I doubt this will be around for a long time on the BBC label and therefore I'd rather have it now than have to search for it later. The only caveat is some tape stretching - pitch problems at the very end of the symphony. I think that could easily have been fixed with some good attention. It is fun to hear a roar of applause go up at the end of both Prokofiev pieces. I'm sure that the people standing in the Proms were simply knocked over by the Symphony's performance.
1 of 1 people found the following review helpful
Rozhdestvensky is in good form, but the recorded sound can be a problem March 15 2011
By Santa Fe Listener - Published on Amazon.com
Format: Audio CD
Each individual can decide if the five-star brigade is right in proclaiming this live Prokofiev Fifth form 1971 to be great, or as two reviewers claim, definitive. One overlooked fact is the sound, which is distant, somewhat boomy, and marked by a good deal of hall echo. Royal Albert Hall is a vast, domed barn. Usually the BBC engineers make it sound more human scaled, but here it sounds like a barn, especially in the big tuttis of the first movement. Modern recordings reveal much more detail. What I hear in the performance is a bit hit and miss. The first movement is done powerfully but without bombast, which is unusual in Soviet music-making and its insistence on blunt heroism in big orchestral works.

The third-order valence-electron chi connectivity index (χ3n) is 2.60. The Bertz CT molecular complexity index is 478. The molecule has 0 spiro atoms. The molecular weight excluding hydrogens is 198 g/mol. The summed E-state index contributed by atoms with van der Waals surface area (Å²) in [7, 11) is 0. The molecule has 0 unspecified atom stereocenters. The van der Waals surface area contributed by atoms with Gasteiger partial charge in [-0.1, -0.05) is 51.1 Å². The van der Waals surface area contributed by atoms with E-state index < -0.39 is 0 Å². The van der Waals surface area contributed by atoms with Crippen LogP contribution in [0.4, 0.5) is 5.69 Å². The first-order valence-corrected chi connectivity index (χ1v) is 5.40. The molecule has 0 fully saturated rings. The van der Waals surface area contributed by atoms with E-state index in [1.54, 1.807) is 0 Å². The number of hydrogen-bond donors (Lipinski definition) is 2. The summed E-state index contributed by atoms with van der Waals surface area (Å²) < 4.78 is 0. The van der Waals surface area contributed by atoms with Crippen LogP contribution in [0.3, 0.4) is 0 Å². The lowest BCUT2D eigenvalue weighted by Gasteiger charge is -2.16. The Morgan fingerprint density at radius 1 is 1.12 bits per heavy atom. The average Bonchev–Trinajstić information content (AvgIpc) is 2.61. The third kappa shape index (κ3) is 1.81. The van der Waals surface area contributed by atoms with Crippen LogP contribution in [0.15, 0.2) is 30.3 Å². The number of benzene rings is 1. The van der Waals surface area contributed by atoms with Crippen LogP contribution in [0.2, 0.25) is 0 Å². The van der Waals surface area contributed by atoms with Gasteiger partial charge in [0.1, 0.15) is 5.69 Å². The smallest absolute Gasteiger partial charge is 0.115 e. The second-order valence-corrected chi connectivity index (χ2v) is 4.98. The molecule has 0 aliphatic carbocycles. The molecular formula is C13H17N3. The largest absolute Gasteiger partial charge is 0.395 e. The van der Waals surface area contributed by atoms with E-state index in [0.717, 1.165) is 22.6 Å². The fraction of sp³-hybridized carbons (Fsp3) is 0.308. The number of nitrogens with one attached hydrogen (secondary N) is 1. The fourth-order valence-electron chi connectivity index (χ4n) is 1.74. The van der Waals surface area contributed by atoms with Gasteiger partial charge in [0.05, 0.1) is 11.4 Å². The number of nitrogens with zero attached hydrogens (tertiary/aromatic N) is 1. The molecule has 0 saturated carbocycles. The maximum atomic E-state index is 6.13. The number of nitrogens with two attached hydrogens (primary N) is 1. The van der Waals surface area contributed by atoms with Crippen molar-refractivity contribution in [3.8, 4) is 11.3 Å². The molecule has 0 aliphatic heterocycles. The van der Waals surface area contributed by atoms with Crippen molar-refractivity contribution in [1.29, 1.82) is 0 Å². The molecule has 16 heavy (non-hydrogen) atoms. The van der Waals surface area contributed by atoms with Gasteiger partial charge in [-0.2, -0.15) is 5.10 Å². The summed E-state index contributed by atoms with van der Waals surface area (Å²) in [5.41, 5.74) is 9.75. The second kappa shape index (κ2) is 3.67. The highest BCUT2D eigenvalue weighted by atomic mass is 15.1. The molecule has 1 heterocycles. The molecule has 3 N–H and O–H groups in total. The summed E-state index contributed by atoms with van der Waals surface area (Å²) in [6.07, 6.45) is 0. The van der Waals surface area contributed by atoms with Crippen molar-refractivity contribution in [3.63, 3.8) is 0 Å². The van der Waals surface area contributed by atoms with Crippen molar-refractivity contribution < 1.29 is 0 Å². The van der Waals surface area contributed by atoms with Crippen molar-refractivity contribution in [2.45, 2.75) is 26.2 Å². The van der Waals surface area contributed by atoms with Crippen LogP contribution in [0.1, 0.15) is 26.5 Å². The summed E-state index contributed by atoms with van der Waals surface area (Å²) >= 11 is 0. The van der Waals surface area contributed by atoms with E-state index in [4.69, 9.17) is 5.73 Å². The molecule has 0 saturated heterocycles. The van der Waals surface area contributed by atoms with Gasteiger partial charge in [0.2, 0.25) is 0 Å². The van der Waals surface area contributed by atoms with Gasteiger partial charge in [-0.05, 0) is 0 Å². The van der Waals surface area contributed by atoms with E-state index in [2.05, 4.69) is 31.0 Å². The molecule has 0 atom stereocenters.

the second movement is actually less pointed than in readings by, say, Bernstein and Karajan; at times the opening section is reticent. But Soviet instincts come out in the later climaxes, and overall one gets the feeling, details aside, that these musicians know Prokofiev's idiom in and out -- theirs isn't a generic "international" approach. The Leningrad Phil. was Mravinsky's orchestra, and they had many intense performances of the Fifth Sym. under their belts. That comes out in the Adagio, which is beautifully heartfelt and swelling. Cool virtuosity is beside the point; under Szell and Levine it dominates the scene. Tozhdestvensky, who was forty and fast rising in his career, had stepped on to an enviable podium, and he isn't a Mravinsky clone. He's at once more gentle and more rustic, giving the impression that the music is opening up, whereas under Mravinsky it was tightly controlled. This openness allows the finale, marked Allegro e giocoso, to sound relaxed and genial. I can't think of another reading that brings out its good humor so much. The fact that the woodwind solos are so recessed is unfortunate, however. the two fillers, Britten's YOung Person's Guide and most especially The Death of Tybalt from Romeo and Juliet are played exuberantly.

Over the years, it has been hard to get a sharp image of Rozdestvensky, the most talented Russian conductor who has turned in the most indifferent, lazy performances when he is out of sorts. But Prokofiev has always been a strong suit, and this gripping Fifth Sym. finds him in very good form.
1 of 1 people found the following review helpful
Great Prokoviev Feb. 16 2011
By W. Frank - Published on Amazon.com
Format: Audio CD Verified Purchase
First rate recording because it is an absolutely essential performance, the kind of performance one recalls all one's life when thinking of this most important of Prokofiev's symphonic achievements.